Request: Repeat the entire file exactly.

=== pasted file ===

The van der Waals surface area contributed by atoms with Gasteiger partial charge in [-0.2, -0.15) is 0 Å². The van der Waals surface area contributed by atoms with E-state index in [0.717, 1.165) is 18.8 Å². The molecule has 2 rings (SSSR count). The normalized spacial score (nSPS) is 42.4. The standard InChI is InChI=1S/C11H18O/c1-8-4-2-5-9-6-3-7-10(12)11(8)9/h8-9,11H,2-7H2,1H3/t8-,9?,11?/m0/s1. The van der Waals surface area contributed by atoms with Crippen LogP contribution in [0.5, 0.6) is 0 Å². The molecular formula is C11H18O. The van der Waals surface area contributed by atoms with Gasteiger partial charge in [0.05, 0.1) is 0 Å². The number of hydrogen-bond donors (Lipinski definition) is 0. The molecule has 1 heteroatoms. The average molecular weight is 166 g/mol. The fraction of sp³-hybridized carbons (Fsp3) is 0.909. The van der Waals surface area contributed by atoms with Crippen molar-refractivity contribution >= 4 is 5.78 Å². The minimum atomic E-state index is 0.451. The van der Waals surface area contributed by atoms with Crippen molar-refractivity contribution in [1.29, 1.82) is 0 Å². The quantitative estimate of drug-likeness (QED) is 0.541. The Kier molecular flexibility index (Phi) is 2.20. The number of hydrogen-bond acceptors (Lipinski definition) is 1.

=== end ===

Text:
The van der Waals surface area contributed by atoms with Gasteiger partial charge in [-0.2, -0.15) is 0 Å². The van der Waals surface area contributed by atoms with E-state index in [0.717, 1.165) is 18.8 Å². The molecule has 2 rings (SSSR count). The normalized spacial score (nSPS) is 42.4. The standard InChI is InChI=1S/C11H18O/c1-8-4-2-5-9-6-3-7-10(12)11(8)9/h8-9,11H,2-7H2,1H3/t8-,9?,11?/m0/s1. The van der Waals surface area contributed by atoms with Crippen LogP contribution in [0.5, 0.6) is 0 Å². The molecular formula is C11H18O. The van der Waals surface area contributed by atoms with Gasteiger partial charge in [0.05, 0.1) is 0 Å². The number of hydrogen-bond donors (Lipinski definition) is 0. The molecule has 1 heteroatoms. The average molecular weight is 166 g/mol. The fraction of sp³-hybridized carbons (Fsp3) is 0.909. The van der Waals surface area contributed by atoms with Crippen molar-refractivity contribution >= 4 is 5.78 Å². The minimum atomic E-state index is 0.451. The van der Waals surface area contributed by atoms with Crippen molar-refractivity contribution in [1.29, 1.82) is 0 Å². The quantitative estimate of drug-likeness (QED) is 0.541. The Kier molecular flexibility index (Phi) is 2.20. The number of hydrogen-bond acceptors (Lipinski definition) is 1.